Tegan & Sara: The Good Goes Here

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source: Tegan & Sara

We’ve adored Tegan And Sara’s bittersweet tales of love and heartbreak ever since we first discovered them on their debut record, Under Feet Like Ours, way back in 1999. And while their next two records did much to etch the twin troubadours into our hearts, it would be 2004’s emotionally epic So Jealous that would prove to be their breakout. Songs like ‘I Know I Know I Know’ and ‘Where Does the Good Go’ are still lauded as quintessential Tegan And Sara sing-along anthems, and the Canadian pair have ably kept up their hit-making tendencies with follow-up records offering catchy ditties such as ‘Nineteen’ and ‘Alligator’. But more than earning a wider fan base, those songs also hinted at the duo’s gradual shift from indie pop to more electronic pastures, a move that would solidified in their latest effort, Heartthrob! We discussed Tegan And Sara’s new phase with Tegan here.

Hearthrob’s obviously a bit of a departure for you both. Was the new electronic and pop direction something that you planned?
Of course! With each new record we have a sense of where we’re going before we begin. Once the demos start piling up we tend to head in one direction or another and choose a producer accordingly.

Were you both always fans of dance music? Or was this a more recent thing?
We have always been interested in both pop and dance music. People don’t really know this but we spent a lot of our youth going to raves and listening to electronic music.

Besides the sound, the lyrics seem to be pretty different too. There seems to be more confidence and romance in this one, as opposed to the heartbreak and sadness of your previous stuff. Was that the theme you were going for?
There are definitely tracks on Heartthrob that are much more romantic and positive than on past records. Stuff like ‘Drove Me Wild’, ‘Love They Say’, and ‘Closer’. But I think the bulk of the record still reflects the darker side of relationships and love with songs like ‘How Come You Don’t Want Me’ or ‘I Couldn’t Be Your Friend’.  We definitely pushed ourselves to try and write from different perspectives and try new themes on Heartthrob.

What is the significance of the term Heartthrob to you personally?
I liked the word to start with. I also liked the literal image of a heart throbbing. I liked the idea of appropriating a term generally attached to men. I also liked the idea of us casting ourselves as fans and our romantic interests being our heartthrobs.

How involved was Greg Kurstin with the production and what impact did he have?
Greg Kurstin produced eight of the 10 tracks on Heartthrob. He was VERY involved in the production. I like to depict us as architects and producers as the builders. Sara and I record extensive demos and then when we get into the studio the producers help build from the demos into a structure that becomes the record. Greg’s flair, ability, ideas and influence are everywhere on Heartthrob but the demos definitely dictated the direction he took.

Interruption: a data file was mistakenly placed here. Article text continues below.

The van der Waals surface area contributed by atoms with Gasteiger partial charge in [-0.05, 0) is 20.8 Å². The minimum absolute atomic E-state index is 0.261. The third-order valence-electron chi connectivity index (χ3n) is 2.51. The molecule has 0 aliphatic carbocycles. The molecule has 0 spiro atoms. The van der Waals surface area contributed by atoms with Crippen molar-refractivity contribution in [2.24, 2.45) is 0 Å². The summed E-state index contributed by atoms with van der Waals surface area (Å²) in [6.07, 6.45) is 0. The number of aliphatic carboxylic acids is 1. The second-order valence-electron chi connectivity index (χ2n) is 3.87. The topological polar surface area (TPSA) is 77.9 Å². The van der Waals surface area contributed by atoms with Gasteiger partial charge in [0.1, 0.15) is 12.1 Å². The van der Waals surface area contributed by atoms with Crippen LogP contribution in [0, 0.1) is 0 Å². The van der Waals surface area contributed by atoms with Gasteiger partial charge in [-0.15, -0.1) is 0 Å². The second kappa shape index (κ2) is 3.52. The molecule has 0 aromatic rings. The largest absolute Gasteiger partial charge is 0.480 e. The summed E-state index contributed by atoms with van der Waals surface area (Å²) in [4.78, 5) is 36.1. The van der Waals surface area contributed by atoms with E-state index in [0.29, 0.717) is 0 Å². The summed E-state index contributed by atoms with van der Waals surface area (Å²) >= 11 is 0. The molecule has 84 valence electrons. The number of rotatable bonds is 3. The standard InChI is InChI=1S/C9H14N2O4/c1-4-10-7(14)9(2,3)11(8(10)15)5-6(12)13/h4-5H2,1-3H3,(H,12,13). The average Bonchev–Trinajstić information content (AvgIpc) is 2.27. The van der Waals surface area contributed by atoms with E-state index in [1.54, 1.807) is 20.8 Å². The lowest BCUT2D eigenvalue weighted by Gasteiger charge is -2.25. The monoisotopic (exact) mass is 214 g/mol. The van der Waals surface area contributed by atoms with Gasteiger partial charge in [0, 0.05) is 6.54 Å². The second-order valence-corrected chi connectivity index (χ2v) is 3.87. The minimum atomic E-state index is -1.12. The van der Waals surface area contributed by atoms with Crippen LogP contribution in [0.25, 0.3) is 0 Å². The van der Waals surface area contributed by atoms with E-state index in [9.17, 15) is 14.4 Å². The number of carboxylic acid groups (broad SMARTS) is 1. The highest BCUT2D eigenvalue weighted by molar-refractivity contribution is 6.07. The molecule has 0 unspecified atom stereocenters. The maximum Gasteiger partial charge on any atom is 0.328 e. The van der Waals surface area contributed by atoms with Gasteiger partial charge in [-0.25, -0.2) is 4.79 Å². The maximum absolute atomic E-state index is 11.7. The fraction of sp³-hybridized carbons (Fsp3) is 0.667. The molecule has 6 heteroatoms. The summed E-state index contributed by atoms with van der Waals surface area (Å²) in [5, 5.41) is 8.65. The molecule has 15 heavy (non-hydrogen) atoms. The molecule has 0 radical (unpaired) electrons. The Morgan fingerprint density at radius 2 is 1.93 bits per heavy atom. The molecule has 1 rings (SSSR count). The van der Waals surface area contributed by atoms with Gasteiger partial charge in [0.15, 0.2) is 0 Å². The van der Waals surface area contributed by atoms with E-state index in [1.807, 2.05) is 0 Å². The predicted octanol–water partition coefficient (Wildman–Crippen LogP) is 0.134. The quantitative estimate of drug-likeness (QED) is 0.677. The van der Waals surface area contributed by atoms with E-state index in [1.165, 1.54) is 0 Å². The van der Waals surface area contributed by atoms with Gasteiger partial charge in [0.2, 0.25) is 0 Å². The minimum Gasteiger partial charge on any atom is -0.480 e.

Tell us a bit about your documentary Get Along. That DVD felt like a clear demarcation between the past and present versions of Tegan and Sara. Did it feel that way as you were filming it?
We didn’t really know what to expect going into the filming of the three movies on Get Along. We weren’t yet sure of the package or the scope of the films. But I knew that I personally felt that a chapter of our lives was closing because we turned 30 during the filming of one of the films. I felt very reflective.

The DVD also got you your first ever Grammy nomination! Congrats! How do you feel about something like that?
I typically have paid little attention to awards during the span of our career. I do like watching awards shows for the performances and celebrities though! (Laughs) It was really cool being nominated though. I have to say. It feels special to be singled out and recognized for your work. It was an honour to be nominated!

Being bandmates and twins, people get the impression that you both are inseparable. But you both actually live far apart…
I think the cities we choose to live in certainly reflect a different side of each of our personalities. It’s nice to have a break post tour. We are very close and spend a lot of time together on the road and off the road so the distance doesn’t really affect us that much.

As little kids, did you both envision being in a band together?
No! It wasn’t until we were 16 that we even joined a band together and not until we were 19 that we made a record and really “went for it”.

Name us one non-musical thing that you can do better than Sara, and vice versa…
(Laughs) I’m not sure we have a ton of other hobbies… Sara can draw! Which, I cannot. I seriously don’t have any skills other than music! (Laughs)

Tegan & Sara will be performing at this year’s Urbanscapes, happening on 23 and 24 November at MAEPS, Serdang.